This current touring production of ‘Joseph’ is fundamentally the same tour that ended in December 2017, with some new choreography by Gary Lloyd. The question is, of course, whether this production brings something new to the age old tale and is it still worth the trip to the theatre.

The answer…?  Absolutely!  No one is more surprised than me by how much I thoroughly enjoyed this production. From the moment the curtains rose, the sheer magic and energy of the performance swept me away.  It knew exactly what it was: cheesy, colourful and ridiculous, and it played on it spectacularly in a way that far surpassed any version I’ve seen of this before.  The sarcasm, wit, re-orchestration and brilliant new choreography brought it straight to the modern day.  The inflatable sheep and the singing camel and sphinx head were just some of things that made it original.  Adults can laugh out loud at the humour (and I did to the extent where I was crying at one point) and children would be blown away with the visual delight of the whole production.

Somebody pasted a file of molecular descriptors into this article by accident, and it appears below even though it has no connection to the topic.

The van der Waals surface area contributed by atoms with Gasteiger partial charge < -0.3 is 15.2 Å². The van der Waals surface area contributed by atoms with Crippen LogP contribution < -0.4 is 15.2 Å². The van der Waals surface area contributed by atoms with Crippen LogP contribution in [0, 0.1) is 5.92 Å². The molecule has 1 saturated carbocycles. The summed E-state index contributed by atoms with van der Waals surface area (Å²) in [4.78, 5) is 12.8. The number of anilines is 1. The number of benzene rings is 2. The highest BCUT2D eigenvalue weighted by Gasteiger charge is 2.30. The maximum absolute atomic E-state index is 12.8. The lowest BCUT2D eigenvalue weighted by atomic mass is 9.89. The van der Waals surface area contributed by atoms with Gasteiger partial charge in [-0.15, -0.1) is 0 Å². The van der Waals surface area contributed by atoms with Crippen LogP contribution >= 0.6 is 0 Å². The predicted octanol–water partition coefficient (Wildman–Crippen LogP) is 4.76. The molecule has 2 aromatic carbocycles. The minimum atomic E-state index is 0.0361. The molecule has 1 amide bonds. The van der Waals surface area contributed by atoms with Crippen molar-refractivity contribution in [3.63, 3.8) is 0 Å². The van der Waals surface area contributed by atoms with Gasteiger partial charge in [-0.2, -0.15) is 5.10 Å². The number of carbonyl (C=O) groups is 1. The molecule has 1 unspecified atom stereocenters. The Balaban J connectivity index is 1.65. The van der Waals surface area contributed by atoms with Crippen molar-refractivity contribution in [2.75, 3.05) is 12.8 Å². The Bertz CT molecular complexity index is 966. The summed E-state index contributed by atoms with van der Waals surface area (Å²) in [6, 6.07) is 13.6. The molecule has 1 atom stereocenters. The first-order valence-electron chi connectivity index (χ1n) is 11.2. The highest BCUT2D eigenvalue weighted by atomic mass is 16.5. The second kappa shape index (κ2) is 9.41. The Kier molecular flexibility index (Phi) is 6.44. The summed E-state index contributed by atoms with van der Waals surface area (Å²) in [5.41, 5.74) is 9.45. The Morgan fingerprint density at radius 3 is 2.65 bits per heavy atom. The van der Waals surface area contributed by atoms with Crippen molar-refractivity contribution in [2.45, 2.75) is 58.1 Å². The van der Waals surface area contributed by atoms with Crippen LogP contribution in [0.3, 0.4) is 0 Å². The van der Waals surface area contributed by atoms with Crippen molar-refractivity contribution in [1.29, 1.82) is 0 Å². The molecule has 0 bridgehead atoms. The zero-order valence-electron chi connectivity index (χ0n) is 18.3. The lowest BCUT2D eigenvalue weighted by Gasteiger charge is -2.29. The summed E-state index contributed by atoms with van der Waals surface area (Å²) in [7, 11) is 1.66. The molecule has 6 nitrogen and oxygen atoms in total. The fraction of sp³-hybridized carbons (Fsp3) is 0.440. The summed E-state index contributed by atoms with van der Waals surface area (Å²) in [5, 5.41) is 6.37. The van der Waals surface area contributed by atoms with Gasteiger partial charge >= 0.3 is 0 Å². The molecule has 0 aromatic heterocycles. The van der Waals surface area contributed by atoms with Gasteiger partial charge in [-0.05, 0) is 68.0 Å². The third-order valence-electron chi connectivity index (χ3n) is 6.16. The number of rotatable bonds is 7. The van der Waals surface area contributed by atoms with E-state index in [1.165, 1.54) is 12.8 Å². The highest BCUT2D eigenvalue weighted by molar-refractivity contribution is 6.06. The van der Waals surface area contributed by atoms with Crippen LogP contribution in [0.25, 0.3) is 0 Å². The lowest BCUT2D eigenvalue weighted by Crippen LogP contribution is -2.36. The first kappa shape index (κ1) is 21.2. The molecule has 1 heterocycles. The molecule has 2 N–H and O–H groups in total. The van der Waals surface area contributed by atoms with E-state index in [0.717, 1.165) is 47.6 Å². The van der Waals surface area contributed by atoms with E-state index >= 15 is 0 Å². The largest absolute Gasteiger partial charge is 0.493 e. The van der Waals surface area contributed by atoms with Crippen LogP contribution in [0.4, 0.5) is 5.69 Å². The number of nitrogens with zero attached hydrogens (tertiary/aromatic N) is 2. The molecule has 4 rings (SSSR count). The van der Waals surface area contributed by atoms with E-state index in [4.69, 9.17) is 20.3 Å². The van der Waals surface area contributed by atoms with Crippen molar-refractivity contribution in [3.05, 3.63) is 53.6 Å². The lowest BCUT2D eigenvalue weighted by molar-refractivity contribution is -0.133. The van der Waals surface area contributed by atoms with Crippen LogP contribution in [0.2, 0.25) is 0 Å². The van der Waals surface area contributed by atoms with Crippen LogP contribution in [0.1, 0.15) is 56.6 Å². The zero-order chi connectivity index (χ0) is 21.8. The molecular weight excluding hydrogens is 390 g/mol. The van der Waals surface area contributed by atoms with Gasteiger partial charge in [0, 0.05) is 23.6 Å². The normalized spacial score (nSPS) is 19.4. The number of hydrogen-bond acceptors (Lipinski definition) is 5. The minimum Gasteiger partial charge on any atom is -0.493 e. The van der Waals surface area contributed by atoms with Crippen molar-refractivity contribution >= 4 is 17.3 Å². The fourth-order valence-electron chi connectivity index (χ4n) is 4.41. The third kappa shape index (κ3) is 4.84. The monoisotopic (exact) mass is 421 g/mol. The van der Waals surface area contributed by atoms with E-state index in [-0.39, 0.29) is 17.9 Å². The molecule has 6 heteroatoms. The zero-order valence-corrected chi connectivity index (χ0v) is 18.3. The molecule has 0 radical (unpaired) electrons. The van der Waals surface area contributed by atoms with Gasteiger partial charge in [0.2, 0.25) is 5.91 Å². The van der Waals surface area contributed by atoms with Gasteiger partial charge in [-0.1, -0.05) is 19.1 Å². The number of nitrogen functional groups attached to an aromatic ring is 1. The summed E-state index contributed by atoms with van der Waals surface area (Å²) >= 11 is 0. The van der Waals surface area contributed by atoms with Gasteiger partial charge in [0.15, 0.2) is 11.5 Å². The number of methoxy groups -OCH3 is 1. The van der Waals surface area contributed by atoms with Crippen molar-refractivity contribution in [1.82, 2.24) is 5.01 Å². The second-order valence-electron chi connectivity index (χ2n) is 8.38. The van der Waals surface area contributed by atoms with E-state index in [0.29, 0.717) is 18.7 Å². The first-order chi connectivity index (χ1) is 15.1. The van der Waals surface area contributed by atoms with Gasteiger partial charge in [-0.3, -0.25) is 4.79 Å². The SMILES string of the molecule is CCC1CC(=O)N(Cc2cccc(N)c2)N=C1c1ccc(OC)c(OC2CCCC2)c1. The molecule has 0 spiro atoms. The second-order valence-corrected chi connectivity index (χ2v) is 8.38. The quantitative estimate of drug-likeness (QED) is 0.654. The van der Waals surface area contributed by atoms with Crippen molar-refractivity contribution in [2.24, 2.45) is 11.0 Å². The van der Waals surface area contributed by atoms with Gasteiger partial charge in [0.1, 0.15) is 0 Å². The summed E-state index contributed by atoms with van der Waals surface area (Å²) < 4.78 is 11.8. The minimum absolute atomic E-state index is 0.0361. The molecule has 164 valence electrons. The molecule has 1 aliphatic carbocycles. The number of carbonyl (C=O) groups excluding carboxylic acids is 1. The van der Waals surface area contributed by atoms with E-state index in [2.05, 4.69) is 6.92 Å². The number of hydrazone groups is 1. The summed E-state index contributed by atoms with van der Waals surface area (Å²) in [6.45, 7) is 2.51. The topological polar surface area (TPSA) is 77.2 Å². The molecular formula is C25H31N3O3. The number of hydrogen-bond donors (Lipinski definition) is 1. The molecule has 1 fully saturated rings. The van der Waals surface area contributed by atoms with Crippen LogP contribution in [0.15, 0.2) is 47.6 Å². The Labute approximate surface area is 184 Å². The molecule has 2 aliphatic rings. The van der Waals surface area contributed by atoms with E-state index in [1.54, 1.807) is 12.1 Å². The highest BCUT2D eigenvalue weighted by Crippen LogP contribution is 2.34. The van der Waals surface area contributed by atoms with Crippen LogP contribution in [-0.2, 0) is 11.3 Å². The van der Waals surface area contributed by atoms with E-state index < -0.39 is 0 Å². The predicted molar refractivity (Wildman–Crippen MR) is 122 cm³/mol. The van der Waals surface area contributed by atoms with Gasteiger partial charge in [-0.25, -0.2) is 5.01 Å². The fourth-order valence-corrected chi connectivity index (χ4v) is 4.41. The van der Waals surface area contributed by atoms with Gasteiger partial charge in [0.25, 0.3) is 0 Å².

And I take my hat off to the lead man, Jaymi Hensley, from boyband Union J.  When I initially realised he was another X-Factor finalist I resigned myself to the fact he’ll probably be able to sing, but wouldn’t have the years of gruelling training most professional musical theatre performers have undergone.  However, he’s single-handedly broken through my stereotypical view of X-Factor stars in the West End.  He can act, dance and, boy, can he sing.  To be fair, he’s actually had the training for it pre X-Factor and this really does show in his performance.  He has the cheeky charm needed for Joseph, whilst bringing a new, operatic, gospel singing slant that I’ve not seen before.  Give it 20 years and he’ll be serenading us as the Phantom in ‘Phantom of the Opera’ – he’s that good.